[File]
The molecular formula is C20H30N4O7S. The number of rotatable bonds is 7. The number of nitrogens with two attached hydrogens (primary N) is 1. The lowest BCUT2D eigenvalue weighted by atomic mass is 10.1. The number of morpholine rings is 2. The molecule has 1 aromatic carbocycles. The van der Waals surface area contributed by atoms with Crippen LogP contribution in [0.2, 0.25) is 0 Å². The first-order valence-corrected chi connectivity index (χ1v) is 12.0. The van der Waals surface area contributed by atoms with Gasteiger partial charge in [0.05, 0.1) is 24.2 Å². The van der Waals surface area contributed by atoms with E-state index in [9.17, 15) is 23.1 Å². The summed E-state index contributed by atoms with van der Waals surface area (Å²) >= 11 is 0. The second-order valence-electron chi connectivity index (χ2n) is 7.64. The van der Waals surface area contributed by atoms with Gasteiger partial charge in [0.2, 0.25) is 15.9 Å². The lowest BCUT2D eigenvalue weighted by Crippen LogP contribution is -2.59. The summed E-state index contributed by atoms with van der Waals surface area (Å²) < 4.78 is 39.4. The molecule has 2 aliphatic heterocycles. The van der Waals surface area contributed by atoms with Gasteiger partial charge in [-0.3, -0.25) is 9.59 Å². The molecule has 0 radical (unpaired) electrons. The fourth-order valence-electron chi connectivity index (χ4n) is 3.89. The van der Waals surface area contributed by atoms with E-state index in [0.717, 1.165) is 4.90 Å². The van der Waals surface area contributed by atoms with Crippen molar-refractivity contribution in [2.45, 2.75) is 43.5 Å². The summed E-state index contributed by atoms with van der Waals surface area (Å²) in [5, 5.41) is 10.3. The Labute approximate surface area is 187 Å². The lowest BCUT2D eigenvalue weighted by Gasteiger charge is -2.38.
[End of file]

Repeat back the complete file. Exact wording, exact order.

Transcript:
The molecular formula is C20H30N4O7S. The number of rotatable bonds is 7. The number of nitrogens with two attached hydrogens (primary N) is 1. The lowest BCUT2D eigenvalue weighted by atomic mass is 10.1. The number of morpholine rings is 2. The molecule has 1 aromatic carbocycles. The van der Waals surface area contributed by atoms with Crippen LogP contribution in [0.2, 0.25) is 0 Å². The first-order valence-corrected chi connectivity index (χ1v) is 12.0. The van der Waals surface area contributed by atoms with Gasteiger partial charge in [0.05, 0.1) is 24.2 Å². The van der Waals surface area contributed by atoms with E-state index in [9.17, 15) is 23.1 Å². The summed E-state index contributed by atoms with van der Waals surface area (Å²) >= 11 is 0. The second-order valence-electron chi connectivity index (χ2n) is 7.64. The van der Waals surface area contributed by atoms with Gasteiger partial charge in [0.2, 0.25) is 15.9 Å². The lowest BCUT2D eigenvalue weighted by Crippen LogP contribution is -2.59. The summed E-state index contributed by atoms with van der Waals surface area (Å²) < 4.78 is 39.4. The molecule has 2 aliphatic heterocycles. The van der Waals surface area contributed by atoms with Gasteiger partial charge in [-0.3, -0.25) is 9.59 Å². The molecule has 0 radical (unpaired) electrons. The fourth-order valence-electron chi connectivity index (χ4n) is 3.89. The van der Waals surface area contributed by atoms with E-state index in [0.717, 1.165) is 4.90 Å². The van der Waals surface area contributed by atoms with Crippen molar-refractivity contribution in [2.45, 2.75) is 43.5 Å². The summed E-state index contributed by atoms with van der Waals surface area (Å²) in [5, 5.41) is 10.3. The Labute approximate surface area is 187 Å². The lowest BCUT2D eigenvalue weighted by Gasteiger charge is -2.38.